‘Dozens of litres of blood’: How strangers helped save girl
A freak accident left a young Hervey Bay girl fighting for life.
But the selfless act of strangers, along with health care workers who refused to give up, saved her.
Cianna Brenia, 11, was riding a dune buggy with a friend on her grandparents' Takura property when disaster struck.
She was wearing a helmet and safety goggles, but they could not protect her from the shocking injuries that were to come.
While riding around the property on Saturday, the buggy ran over a stick.
It came up underneath the buggy and pierced through her thigh and up through her abdomen.
Immediately, the amount of blood Cianna was losing revealed how serious her injuries were.
By the time an ambulance arrived, Cianna's uncle was performing CPR on her.
Her parents, Maureen Murphy and Andrew Brenia, were not at the property and were told to head to the hospital because their daughter had been injured.
Nothing could have prepared them for what they found when they arrived at Hervey Bay Hospital.
Their daughter had lost four fifths of the blood in her body and had been rushed into theatre just 17 minutes after arriving.
As surgeons worked to stabilise her, dozens of litres of blood were used to keep Cianna alive - so much blood that supplies in both Hervey Bay and Maryborough were exhausted.
A specialist was brought in from Brisbane, bringing more blood as the fight to keep her alive continued.
Maureen said the surgeons working on her daughter stayed past their shift, refusing to go home.
They were determined to do everything they could to save Cianna's life.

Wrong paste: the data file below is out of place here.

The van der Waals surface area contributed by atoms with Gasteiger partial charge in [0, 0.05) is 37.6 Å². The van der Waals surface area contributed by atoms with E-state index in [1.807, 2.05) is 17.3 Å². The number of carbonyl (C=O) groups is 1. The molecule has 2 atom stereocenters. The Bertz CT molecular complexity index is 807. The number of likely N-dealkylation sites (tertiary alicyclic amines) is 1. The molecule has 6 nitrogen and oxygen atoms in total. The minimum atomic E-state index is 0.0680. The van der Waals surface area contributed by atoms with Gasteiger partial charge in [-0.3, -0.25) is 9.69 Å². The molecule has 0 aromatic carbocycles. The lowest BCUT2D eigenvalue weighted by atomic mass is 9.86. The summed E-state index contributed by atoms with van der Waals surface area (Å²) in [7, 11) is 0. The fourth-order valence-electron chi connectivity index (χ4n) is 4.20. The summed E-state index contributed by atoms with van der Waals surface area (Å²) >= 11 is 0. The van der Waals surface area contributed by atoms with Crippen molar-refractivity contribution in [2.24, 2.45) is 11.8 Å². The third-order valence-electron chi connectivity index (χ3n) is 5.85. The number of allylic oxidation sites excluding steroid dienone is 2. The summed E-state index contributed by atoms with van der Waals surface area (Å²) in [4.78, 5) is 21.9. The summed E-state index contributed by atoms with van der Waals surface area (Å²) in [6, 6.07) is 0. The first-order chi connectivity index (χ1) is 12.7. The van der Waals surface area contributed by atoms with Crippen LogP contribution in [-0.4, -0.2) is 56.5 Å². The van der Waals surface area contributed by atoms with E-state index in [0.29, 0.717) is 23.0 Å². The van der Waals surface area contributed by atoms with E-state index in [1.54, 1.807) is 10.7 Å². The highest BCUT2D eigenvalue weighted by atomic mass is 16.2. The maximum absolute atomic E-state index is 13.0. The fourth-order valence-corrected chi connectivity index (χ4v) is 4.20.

"Hervey Bay Hospital was like a machine," Maureen said.
"They not only did their job - they did everything for her.
"It was like they were doing it for their own kid.
"They were all emotionally invested in saving her life."
Eventually Cianna was stabilised to the point where she could be transported to Queensland's Children's Hospital.
Since then her mum and dad have remained by her side.
They were told that on Saturday, their daughter was the most critical patient in Queensland.
But slowly she has started to recover.
On Thursday, Cianna opened her eyes for the first time since the accident.
After a week spent in shock, it was the best gift her parents could have asked for.
Now the family is focusing on the generosity that made their daughter's survival possible.
They are encouraging people across the Fraser Coast to make an appointment at Hervey Bay's blood bank to replenish the region's supplies.
After setting up a Facebook page called Donate for Cianna, the family has been moved by how many people have answered the call.
Maureen said there had been a surge in donations at the centre in Hervey Bay, with appointments booked out for the next two weeks.
But people are still being urged to roll up their sleeves when they can to make sure the blood is there to help save other lives.